Patience isn’t a word that gets heeded much in the modern era of football.
Instant gratification has been normalised and expected, and signings are often cast aside as “flops” in as short a space as six months. And that’s fine because some signings don’t work. But, if one casts their mind back to the final season of Brendan Rodgers’ tenure, you’ll notice that Liverpool’s current number nine was far from the maniacal presser and vital fulcrum that he would become under Jürgen Klopp.
Mohamed Salah, too, was cast aside at Chelsea having not been given much of a chance under Jose Mourinho at Chelsea. His notable moments were sparse and included a goal in an 8-0 thrashing of Arsenal and not much else. Who would’ve predicted, then, that he would be on track to become the fastest Liverpool player to fifty goals in the club’s history? The Egyptian is currently on a tally of 46 goals from 56 games, bearing down on Albert Stubbins’ record of 77 games to reach the half-century.
So too, was Joe Gomez forced out into the role of fullback amidst an unfortunate series of injuries. Now, he looks assured and combative in the role of centre-half alongside Virgil van Dijk – so much so that he was many fans’ man of the match in Liverpool’s 2-1 win against Leicester.
So, with that being said, the insistence on Klopp taking his time to get Fabinho integrated into the first team setup at Liverpool is more than understandable.
“It is different football to what he is used to but he is improving already with big steps. I can see that in the sessions and that is cool.”
Jürgen Klopp told Liverpoolfc.com; a similar tactic he used with the currently-flying Andy Robertson last season. It took the Scot all of three months to adapt properly to the marauding, press-heavy, up-and-down role that his manager wanted for him, and the wait paid off. Alberto Moreno’s start to last season was impressive, but by November he’d lost his place to the then 23-year old, who hasn’t looked back since.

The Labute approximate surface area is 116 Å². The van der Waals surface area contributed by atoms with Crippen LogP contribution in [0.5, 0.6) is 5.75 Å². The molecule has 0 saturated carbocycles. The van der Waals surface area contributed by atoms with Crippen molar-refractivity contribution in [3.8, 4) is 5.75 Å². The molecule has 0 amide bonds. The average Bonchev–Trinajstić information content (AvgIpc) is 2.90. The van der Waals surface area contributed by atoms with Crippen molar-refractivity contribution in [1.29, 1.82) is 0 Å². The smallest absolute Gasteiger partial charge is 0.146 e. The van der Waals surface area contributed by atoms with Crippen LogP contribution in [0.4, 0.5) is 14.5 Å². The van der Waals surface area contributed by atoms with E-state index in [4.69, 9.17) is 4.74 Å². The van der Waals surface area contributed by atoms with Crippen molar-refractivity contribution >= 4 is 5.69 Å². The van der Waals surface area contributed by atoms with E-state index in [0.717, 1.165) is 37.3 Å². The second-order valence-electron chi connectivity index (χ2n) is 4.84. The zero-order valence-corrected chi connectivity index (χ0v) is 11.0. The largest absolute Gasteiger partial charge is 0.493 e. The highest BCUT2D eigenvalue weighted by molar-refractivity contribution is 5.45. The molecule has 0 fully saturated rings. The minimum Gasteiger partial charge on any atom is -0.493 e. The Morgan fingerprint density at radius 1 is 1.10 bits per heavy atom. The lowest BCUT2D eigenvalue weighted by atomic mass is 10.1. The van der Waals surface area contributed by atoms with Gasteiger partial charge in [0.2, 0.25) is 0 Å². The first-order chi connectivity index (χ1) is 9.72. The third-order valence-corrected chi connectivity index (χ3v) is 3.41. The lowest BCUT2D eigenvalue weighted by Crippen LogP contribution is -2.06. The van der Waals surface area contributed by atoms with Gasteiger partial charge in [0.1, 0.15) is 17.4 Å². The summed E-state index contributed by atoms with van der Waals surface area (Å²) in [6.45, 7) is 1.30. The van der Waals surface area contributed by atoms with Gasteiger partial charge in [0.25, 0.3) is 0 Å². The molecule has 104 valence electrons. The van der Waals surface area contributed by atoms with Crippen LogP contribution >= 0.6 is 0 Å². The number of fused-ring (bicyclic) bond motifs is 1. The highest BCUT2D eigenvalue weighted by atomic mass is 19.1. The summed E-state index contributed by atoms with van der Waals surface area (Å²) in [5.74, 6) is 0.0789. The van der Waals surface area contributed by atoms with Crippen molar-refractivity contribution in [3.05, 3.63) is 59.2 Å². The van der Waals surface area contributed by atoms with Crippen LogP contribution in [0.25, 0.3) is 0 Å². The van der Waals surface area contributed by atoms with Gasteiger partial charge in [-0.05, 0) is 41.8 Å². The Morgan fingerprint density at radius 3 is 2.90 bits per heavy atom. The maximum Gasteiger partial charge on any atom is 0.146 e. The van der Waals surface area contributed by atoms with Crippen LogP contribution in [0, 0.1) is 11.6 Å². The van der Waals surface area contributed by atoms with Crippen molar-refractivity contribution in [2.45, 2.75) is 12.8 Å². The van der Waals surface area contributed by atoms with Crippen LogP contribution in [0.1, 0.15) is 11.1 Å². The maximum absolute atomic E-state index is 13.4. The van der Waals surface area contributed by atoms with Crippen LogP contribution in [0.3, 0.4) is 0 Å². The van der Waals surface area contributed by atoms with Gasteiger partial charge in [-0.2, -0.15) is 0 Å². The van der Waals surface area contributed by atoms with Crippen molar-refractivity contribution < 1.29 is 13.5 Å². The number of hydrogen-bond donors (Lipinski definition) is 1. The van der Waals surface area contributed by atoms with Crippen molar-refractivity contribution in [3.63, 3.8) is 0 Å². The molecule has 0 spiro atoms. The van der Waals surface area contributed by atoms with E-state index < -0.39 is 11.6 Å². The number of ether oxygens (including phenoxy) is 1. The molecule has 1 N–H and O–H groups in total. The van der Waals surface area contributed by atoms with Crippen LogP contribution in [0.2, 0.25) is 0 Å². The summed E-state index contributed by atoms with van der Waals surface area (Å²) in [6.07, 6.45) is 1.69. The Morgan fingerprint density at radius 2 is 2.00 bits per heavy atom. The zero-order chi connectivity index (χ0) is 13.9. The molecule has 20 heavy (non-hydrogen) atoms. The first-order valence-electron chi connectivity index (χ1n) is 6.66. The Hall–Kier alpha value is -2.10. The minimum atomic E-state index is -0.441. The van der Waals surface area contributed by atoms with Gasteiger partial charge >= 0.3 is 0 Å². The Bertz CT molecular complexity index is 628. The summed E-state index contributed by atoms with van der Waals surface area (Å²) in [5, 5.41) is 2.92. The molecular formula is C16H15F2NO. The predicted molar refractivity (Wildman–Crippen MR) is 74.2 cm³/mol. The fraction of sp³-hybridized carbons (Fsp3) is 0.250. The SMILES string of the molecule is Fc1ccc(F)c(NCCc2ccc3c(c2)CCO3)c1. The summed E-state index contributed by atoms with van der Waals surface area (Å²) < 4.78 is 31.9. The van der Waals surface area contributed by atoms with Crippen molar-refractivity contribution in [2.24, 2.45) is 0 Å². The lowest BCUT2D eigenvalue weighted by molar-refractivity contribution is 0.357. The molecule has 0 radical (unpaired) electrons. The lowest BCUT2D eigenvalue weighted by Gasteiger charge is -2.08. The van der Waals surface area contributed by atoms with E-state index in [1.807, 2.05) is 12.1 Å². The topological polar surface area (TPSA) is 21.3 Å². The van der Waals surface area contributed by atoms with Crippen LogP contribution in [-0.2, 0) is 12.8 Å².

It’s not unreasonable to suggest Fabinho will do similar.
Perhaps three months is a stretch, given his pedigree upon arriving from Monaco, but the deepest midfield role is a difficult one in the modified version of gegenpressing that Klopp’s most renowned for. Fabinho will need to fill in the space between the defence and midfield, as well as begin counter-attacks for his side and be aware of the intricate movements required in a coordinated press. It’s not all that dissimilar from the task he performed at Monaco – obviously the reason Liverpool spent £40 million on the Brazilian.
He also impressed for Brazil during the international break, alongside another Brazilian who required some patience upon his arrival at Liverpool.
Roberto Firmino started life slowly under Brendan Rodgers, being stuck out on the right flank, a position that was unnatural. By the time Jürgen Klopp’s half a season introduction to Liverpool had finished up, the Northern Irishman now long gone, Firmino had 10 goals and 7 assists in his first Premier League season.
Recent reports suggest Fabinho will make his full debut for the Reds against Paris St. Germain, the club who he was nearly sold to the summer before his move to Liverpool. Given his past experience playing against the French Champions, and the different tactical nature of the Champions League, it makes total sense for the Brazilian to debut in a more comfortable setting.
If he weren’t, he may well have suffered from one the pitfalls of modern football: one bad game in his first five, and he’s branded a flop. Klopp has been clever in the past in not rushing important signings into his first team, and Fabinho could well be another case of that being the best way forward. Liverpool are a big club, now far beyond the need for desperation.
Klopp lives outside of the bubble of instant gratification and “plug and play”, and it should well pay off in the long-term.